As we have said, the bankers are for bullets—for the fool patriots that enlist at paupers’ wages to stop the bullets, while the bankers clip coupons, boost food prices, increase dividends, and pile up millions and billions for themselves. Say, Mr. Workingman, suppose you have sense enough to be as patriotic as the banker, but not a bit more so. When you see the bankers on the firing line with guns in their hands ready to stop bullets as well as start them, then it is time enough for you to be seized with the patriotic itch and have yourself shot into a crazy-quilt for their profit and glory. Don’t you take a fit and rush to the front until you see them there. They own the country and if they don’t set the example of fighting for it, why should you?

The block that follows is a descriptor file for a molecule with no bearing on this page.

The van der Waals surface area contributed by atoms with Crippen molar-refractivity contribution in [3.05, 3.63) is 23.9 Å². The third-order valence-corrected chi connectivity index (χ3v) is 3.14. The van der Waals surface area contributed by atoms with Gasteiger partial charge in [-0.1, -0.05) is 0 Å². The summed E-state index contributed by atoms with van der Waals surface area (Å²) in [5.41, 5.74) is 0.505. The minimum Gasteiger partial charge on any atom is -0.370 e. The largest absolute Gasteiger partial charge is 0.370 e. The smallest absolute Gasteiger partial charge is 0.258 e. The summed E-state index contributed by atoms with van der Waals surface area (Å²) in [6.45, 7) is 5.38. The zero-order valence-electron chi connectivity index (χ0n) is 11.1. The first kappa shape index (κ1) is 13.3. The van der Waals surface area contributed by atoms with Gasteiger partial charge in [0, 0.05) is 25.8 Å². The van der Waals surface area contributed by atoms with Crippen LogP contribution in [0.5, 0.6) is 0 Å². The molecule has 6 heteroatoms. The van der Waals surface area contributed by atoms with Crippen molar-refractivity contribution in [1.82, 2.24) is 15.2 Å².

Eugene Victor Debs

posted by: robn on May 26, 2014  2:12pm

It’s a good thing for fools wishing to speak freely that Debs didn’t get his way or we would have all been living voiceless under fascist pseudo Marxists.

posted by: THREEFIFTHS on May 26, 2014  9:33pm

posted by: robn on May 26, 2014 2:12pm

It’s a good thing for fools wishing to speak freely that Debs didn’t get his way or we would have all been living voiceless under fascist pseudo Marxists.

But as capitalism refers to accumulation of capital and creation of big businesses, it is similar to fascism.Government favors and, in many cases, creates mono/oligopolies.

posted by: THREEFIFTHS on May 26, 2014  9:37pm

My bad

Major General Smedley Darlington Butler was not a fascist.

posted by: 32knot on May 27, 2014  8:52am

Is the Mayor saluting in the last picture?? That would be inappropriate.

While Butler’s comments are correct in that his service was spent protecting and expanding American business interests, it should be noted that he did not serve in any of the great causes that did bring honor to the sacrifices to those we remeber on Memorial Day, notably WWI which was not fought for the business interests.